I am selectively observant and have a very short attention span. I can pay attention for all of 10 minutes at an averagely boring lecture, and a maximum of one attempt at a ‘flirty-fishtail braid’ YouTube tutorial before I concede to twisting my hair into a knot and sticking a pencil in it. But I realised only today that I have never paid any attention to the International Day of the Girl Child before. One, because I didn’t know there was such a day. And two, because, I suppose, I did not work for a development organisation before.
But now I do.
And this week, my colleagues are in a hustle-bustle to plan an event of some sort around this day, hoping to get a few people to sit up and take notice of the issue. And I half-listen to the chatter, distantly hearing someone mutter that the papers will be full of ‘Girl Child Day -stuff’ that week. And I wonder – who gives a damn?
I recently read about the 14- year-old who would like her school to have separate toilets for girls. And about the 16-year-old who hopes she won’t be married off in a year’s time like many girls her age. I can’t begin to imagine what it must be like to be 14 and to share a common toilet with the boys. These stories make me sad. It would make most people sad. But in a – ‘Gosh, this world is falling apart’ – kind of way. But of course, I cannot single-handedly change the world! I live in a city. You know this stuff doesn’t affect us much – the newspaper-reading, Masterchef-watching, Instagramming bunch of us. I do feel sad. But sigh, I don’t have the answers.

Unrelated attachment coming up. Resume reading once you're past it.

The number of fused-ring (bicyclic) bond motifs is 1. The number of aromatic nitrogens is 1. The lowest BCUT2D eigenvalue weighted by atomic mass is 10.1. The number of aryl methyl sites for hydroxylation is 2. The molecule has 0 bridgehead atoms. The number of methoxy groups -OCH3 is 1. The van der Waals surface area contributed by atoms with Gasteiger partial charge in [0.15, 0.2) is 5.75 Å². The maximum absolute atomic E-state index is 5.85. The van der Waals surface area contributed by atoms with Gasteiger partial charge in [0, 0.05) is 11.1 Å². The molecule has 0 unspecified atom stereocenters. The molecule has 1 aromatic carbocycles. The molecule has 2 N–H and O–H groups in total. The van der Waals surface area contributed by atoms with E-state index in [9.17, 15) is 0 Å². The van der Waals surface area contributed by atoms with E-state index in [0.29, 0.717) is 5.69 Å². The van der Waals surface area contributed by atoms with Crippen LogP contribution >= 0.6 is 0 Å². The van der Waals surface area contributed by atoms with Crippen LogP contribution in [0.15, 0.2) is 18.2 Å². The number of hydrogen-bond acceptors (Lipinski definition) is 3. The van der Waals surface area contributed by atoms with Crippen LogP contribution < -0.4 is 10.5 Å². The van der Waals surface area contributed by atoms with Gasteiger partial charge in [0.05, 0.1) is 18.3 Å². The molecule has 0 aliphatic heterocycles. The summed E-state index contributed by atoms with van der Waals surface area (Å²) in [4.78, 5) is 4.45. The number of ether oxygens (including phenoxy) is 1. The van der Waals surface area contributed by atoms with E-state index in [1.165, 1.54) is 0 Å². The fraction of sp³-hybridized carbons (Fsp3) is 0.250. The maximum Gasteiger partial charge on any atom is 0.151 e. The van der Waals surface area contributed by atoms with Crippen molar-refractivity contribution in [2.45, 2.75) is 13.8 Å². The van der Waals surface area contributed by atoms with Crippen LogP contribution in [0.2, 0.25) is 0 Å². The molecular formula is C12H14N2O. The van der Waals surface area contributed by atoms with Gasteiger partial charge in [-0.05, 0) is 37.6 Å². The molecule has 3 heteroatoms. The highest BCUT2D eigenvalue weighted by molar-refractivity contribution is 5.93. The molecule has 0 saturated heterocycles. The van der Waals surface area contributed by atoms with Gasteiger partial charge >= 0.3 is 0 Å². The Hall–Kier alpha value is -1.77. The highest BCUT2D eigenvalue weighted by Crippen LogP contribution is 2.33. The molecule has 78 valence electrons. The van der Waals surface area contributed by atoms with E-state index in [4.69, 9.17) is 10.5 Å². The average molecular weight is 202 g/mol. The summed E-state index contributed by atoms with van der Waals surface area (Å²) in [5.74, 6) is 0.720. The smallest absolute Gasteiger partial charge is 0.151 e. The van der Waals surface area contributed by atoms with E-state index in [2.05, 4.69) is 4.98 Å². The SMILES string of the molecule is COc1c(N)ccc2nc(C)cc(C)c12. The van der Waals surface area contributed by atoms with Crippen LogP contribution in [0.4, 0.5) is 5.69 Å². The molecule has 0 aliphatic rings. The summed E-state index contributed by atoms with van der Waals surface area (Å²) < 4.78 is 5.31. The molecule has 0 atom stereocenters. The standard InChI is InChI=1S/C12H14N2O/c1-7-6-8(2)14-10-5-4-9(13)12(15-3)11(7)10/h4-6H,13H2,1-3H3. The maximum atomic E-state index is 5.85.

So there’s the problem. There are huge girl-child issues on this planet. I don’t think that I contribute to them. And of course, you don’t, either.
You wake up tomorrow morning. Fetch the paper. Turn to page four. Maybe page seven. Your eyes stray to the bottom left corner. Black and white. Fifty words with no photo. And you read about a Girl Child Day event that a few local schools were a part of. Most people I know wouldn’t even get that far. I would probably just read the headline, and drift on. Or probably not.
So again, who gives a damn?
Now, I’m talking to you. You could be the old me. Who has not yet worked in a development organisation – the newspaper-reading, Masterchef-watching, Instagramming cool person reading this on your smartphone.
To me, and maybe a lot of you, the answer is simple. Yes, you probably can’t prevent the 16-year-old from being married off, but you can redefine things in your context. Take, for instance, the Executive Director of UN Women Phumzile Mlambo-Ngcuka’s definition of gender violence: ‘Violence against girls limits their opportunities and choices, threatening their futures and those of generations to come…’
So redefine those words. In my context, have I limited my daughter’s opportunities because she is a girl? Do boundaries I place for her in my desire to protect her actually limit her? Do women in my home have the same freedom of choice as the men? Drive the same cars? Voice opinions? Does my maid’s daughter receive the same education as her son?
But that’s not the whole answer.
There is still one missing link – what would it take, for you to read that yawn-worthy piece of news and connect it to your life, shrug off defensiveness and make it relevant?
Some of my colleagues have worked with the 14-year-old who wants a separate toilet for girls. They are passionate about justice and want to use the International Day of the Girl Child to get people’s attention. But I am skeptical. I doubt that many people, like me, would pay any attention.
I can only hope that someone somewhere will make a connect between the deeper issue and his or her own life, and tries to be the change.
Or maybe, after reading this, googles what the International Day of the Girl Child is all about.
That would be doing more than most people would!
Featured image source: epSos.de/Flickr